For future reference, since this came up recently and I had to spend some time looking for it, I give you:
The Myth of the Quick Kill (a.k.a. Stabbing People To Death)
Take for example the case of the duel fought in 1613 between the Earl of Dorset and Lord Edward Bruce. According to the Earl's account, he received a rapier-thrust in the right nipple which passed "level through my body, and almost to my back." Seemingly unaffected, the Earl remained engaged in the combat for some time. The duel continued with Dorset going on to lose a finger while attempting to disarm his adversary manually. Locked in close quarters, the two struggling combatants ultimately ran out of breath. According to Dorset's account, they paused briefly to recover, and while catching their wind, considered proposals to release each other's blades. Failing to reach an agreement on exactly how this might be done, the seriously wounded Dorset finally managed to free his blade from his opponent's grasp and ultimately ran Lord Bruce through with two separate thrusts. Although Dorset had received what appears to have been a grievous wound that, in those days, ought to have been mortal, he not only remained active long enough to dispatch his adversary, but without the aid of antibiotics and emergency surgery, also managed to live another thirty-nine years.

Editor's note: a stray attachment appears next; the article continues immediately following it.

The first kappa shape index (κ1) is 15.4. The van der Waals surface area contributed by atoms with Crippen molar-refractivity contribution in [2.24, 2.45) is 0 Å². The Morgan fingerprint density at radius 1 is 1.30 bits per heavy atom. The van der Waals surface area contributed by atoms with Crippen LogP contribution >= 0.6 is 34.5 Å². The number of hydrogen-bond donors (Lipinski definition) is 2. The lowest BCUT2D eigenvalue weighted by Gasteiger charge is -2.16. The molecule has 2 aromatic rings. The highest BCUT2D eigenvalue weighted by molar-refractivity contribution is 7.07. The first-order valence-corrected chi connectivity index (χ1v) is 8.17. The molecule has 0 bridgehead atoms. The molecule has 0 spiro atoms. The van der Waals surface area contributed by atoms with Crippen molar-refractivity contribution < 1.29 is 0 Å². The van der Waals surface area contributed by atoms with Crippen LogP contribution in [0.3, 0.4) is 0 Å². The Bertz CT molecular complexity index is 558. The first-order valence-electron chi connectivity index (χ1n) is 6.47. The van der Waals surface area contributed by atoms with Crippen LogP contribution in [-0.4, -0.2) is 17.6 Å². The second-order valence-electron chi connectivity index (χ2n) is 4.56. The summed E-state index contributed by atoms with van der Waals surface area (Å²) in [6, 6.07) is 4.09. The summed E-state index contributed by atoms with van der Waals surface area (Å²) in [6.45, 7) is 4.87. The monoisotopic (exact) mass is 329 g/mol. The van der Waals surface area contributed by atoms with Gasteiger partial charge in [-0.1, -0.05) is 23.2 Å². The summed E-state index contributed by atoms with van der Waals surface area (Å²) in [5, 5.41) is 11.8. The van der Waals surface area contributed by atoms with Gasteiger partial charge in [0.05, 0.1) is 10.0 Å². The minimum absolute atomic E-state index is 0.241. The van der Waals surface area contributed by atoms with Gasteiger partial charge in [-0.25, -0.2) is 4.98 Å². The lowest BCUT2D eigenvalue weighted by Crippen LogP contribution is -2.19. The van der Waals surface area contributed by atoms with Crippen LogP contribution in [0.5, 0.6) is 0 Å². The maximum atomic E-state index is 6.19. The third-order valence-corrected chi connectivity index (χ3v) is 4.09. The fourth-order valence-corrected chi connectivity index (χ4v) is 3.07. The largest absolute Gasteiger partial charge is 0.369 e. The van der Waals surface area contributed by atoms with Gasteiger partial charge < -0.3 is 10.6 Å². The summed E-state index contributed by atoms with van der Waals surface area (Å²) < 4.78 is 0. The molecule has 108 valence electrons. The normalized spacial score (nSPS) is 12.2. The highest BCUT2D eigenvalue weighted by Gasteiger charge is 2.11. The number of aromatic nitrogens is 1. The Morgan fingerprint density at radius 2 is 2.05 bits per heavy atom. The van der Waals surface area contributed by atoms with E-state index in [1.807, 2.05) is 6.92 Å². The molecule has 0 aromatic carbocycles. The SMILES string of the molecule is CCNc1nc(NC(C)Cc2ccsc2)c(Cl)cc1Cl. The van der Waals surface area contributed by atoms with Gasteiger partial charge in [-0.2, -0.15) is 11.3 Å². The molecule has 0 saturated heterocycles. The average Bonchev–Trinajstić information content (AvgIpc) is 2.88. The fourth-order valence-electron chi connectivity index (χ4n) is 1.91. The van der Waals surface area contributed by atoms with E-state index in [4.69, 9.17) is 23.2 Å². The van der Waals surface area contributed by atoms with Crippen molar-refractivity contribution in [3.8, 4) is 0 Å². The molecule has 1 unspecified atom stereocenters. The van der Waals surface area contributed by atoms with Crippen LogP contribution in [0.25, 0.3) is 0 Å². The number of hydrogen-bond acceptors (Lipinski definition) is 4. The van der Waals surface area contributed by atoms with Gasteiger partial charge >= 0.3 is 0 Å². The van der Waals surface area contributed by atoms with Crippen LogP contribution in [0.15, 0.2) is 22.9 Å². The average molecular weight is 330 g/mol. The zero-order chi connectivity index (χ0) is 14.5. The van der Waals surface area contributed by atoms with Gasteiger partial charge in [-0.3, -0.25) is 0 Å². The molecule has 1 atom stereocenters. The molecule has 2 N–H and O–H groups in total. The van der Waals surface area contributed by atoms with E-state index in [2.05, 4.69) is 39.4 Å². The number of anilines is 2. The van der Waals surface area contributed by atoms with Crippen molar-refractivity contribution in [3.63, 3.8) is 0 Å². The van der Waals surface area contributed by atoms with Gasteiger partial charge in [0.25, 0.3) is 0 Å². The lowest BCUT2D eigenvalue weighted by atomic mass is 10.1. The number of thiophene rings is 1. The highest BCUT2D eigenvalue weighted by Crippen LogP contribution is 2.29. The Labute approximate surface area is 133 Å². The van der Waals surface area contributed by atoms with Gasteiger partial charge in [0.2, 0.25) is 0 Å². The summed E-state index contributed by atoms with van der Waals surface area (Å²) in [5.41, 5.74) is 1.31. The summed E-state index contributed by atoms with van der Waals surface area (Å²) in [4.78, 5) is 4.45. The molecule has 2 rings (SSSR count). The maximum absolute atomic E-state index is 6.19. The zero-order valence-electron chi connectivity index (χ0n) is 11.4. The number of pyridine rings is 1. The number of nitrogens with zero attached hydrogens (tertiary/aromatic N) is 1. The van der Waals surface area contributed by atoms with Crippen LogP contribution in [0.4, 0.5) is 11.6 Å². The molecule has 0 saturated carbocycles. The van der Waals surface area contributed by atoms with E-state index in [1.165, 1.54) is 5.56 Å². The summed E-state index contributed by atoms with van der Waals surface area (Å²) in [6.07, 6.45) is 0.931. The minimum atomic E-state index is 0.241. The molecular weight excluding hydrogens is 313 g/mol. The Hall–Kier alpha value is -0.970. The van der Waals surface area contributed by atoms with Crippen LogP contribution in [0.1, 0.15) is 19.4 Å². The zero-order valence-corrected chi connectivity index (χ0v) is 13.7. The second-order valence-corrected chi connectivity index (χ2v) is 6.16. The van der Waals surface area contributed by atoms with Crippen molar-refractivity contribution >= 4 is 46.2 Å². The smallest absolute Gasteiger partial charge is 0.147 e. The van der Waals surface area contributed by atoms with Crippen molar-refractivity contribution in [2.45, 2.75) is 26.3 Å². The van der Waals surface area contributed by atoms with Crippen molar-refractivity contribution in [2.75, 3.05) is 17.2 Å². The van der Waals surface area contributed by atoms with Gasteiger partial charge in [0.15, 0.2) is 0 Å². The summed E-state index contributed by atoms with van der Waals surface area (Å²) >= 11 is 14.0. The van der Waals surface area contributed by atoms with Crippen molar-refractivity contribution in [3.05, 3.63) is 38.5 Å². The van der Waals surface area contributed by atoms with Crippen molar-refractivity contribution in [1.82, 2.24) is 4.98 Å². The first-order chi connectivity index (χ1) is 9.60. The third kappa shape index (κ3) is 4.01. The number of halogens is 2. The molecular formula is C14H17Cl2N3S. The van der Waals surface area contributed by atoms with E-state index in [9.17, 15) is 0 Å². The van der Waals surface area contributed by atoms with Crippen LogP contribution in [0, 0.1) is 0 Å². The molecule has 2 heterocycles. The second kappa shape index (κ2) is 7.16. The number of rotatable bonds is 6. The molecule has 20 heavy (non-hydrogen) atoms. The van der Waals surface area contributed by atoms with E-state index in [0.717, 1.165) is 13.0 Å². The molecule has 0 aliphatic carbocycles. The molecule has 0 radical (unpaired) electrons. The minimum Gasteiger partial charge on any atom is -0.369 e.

"The presentation or 'gift' of the Holy Ghost simply confers upon a man the right to receive at any time, when he is worthy of it and desires it, the power and light of truth of the Holy Ghost, although he may often be left to his own spirit and judgment." --Joseph F. Smith (manual, p. 69)
Be pretty if you are,
Be witty if you can,
But be cheerful if it kills you.